A Massachusetts Institute of Technology study shows men are good at noticing angry faces, with women good at noticing surprised, sad or joyful expressions.
"The really interesting effect is the difference between males and females," Mark Williams, the study's lead author, told The New York Times.
Williams, a MIT postdoctoral fellow -- along with study co-author Jason Mattingley, a psychology professor at Australia's University of Melbourne -- wanted to determine how people identified emotions reflected in facial expressions.
The researchers showed pictures of human faces to 78 men and 78 women, with the photographs displaying varying expressions of anger, fear, happiness, surprise, disgust or neutrality. Participants were then asked in separate procedures to identify the emotions from among neutral ones.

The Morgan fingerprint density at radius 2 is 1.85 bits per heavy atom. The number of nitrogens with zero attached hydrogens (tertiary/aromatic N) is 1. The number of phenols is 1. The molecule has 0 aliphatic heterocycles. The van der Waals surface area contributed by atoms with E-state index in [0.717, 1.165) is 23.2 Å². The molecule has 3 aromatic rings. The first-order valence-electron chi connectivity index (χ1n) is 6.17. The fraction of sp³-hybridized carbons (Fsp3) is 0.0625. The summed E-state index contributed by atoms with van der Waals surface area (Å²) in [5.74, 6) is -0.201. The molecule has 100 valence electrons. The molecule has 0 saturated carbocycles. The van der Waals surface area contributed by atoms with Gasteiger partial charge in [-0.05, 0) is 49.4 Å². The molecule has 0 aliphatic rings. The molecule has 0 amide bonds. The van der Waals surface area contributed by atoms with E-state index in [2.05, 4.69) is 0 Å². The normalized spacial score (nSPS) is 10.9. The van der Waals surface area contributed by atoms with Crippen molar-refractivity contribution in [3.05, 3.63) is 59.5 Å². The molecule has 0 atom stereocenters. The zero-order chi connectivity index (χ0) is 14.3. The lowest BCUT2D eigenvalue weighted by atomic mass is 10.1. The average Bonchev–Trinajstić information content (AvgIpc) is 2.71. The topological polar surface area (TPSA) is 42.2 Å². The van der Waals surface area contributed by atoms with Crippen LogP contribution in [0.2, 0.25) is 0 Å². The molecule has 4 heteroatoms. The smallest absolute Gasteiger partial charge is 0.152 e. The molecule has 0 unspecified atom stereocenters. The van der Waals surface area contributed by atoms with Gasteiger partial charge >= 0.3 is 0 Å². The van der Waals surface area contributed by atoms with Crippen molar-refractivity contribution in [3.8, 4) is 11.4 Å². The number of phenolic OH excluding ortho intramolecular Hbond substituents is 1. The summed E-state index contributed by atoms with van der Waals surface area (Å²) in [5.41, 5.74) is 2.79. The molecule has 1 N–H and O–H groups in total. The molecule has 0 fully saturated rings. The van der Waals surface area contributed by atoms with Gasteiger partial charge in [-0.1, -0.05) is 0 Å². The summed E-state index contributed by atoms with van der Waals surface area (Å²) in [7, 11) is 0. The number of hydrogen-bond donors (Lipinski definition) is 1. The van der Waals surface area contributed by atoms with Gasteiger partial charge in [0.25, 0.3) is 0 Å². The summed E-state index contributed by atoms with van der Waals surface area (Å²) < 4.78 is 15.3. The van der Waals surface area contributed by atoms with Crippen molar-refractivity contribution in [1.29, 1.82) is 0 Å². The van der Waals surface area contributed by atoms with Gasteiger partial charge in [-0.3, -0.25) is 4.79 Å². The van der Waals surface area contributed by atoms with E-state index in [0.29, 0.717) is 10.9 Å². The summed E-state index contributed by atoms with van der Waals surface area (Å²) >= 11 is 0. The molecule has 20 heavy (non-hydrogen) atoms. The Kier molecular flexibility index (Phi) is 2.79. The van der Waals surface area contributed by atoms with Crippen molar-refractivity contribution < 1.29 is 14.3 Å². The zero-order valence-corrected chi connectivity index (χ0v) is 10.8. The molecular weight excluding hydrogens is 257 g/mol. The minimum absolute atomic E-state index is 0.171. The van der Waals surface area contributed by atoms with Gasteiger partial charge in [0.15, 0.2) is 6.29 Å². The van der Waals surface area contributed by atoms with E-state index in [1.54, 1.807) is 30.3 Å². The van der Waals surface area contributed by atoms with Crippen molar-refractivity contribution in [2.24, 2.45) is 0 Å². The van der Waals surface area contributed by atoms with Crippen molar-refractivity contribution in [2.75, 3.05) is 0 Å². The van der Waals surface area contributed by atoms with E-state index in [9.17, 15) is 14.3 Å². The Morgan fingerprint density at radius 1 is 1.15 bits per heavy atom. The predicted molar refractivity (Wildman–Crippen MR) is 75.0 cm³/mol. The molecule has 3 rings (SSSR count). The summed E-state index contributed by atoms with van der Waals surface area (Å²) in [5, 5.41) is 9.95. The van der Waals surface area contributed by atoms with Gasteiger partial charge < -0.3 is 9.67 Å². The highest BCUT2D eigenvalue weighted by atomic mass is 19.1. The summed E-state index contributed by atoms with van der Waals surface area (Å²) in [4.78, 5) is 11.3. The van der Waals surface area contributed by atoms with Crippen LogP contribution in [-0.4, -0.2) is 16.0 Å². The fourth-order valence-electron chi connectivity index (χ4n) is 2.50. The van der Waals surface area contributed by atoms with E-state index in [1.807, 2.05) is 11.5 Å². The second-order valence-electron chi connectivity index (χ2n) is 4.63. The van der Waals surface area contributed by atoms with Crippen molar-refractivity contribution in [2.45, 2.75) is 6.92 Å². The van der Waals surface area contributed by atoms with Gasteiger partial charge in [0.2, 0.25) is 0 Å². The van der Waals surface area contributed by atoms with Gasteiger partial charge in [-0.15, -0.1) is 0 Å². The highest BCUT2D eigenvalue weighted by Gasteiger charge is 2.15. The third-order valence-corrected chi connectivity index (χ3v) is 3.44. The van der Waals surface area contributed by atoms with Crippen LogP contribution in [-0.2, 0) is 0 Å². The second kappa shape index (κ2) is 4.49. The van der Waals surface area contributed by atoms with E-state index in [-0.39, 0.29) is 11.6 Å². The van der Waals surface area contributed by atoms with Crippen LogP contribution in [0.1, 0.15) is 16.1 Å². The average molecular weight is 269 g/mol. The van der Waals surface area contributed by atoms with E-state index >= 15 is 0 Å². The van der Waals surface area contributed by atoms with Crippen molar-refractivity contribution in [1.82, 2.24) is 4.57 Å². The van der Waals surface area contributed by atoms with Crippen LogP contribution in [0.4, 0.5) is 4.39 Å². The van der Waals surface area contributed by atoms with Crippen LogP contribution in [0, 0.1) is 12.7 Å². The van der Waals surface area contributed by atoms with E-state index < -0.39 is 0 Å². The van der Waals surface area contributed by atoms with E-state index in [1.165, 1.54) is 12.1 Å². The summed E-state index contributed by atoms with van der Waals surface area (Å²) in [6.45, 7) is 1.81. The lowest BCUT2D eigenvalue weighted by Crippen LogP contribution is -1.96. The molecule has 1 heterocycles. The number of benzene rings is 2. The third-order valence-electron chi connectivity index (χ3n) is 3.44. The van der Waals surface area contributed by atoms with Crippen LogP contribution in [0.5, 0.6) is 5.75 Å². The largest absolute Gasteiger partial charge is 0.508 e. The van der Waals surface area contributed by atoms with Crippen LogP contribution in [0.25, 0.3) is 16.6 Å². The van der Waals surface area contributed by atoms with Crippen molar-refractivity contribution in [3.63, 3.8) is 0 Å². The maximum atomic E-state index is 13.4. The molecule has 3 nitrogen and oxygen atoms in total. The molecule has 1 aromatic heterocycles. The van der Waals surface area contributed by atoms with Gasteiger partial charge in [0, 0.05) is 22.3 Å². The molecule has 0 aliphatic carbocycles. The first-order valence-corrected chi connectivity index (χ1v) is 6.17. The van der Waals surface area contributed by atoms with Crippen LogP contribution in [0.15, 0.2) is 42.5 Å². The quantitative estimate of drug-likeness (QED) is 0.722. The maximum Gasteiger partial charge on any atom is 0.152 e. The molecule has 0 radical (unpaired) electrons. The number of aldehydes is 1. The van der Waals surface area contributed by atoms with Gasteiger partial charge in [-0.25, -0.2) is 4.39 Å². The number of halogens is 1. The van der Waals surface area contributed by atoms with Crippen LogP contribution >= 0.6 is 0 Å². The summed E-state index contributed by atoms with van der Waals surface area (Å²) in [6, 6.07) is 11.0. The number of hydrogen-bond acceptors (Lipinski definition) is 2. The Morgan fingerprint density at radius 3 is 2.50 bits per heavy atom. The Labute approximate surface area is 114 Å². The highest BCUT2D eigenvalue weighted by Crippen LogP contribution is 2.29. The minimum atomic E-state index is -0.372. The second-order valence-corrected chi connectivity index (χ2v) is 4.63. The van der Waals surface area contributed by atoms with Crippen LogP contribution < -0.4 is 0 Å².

Williams and Mattingley said both men and women consistently detected angry faces more quickly than terrified ones but the ease of detecting those angry faces depended on the participant's sex.
Men, the scientists found, were significantly faster than women when asked to find an angry face. On the other hand, women were quicker in identifying happy, sad, surprised or disgusted faces than were males.
The study is detailed in the journal Current Biology.
Copyright 2006 by United Press International
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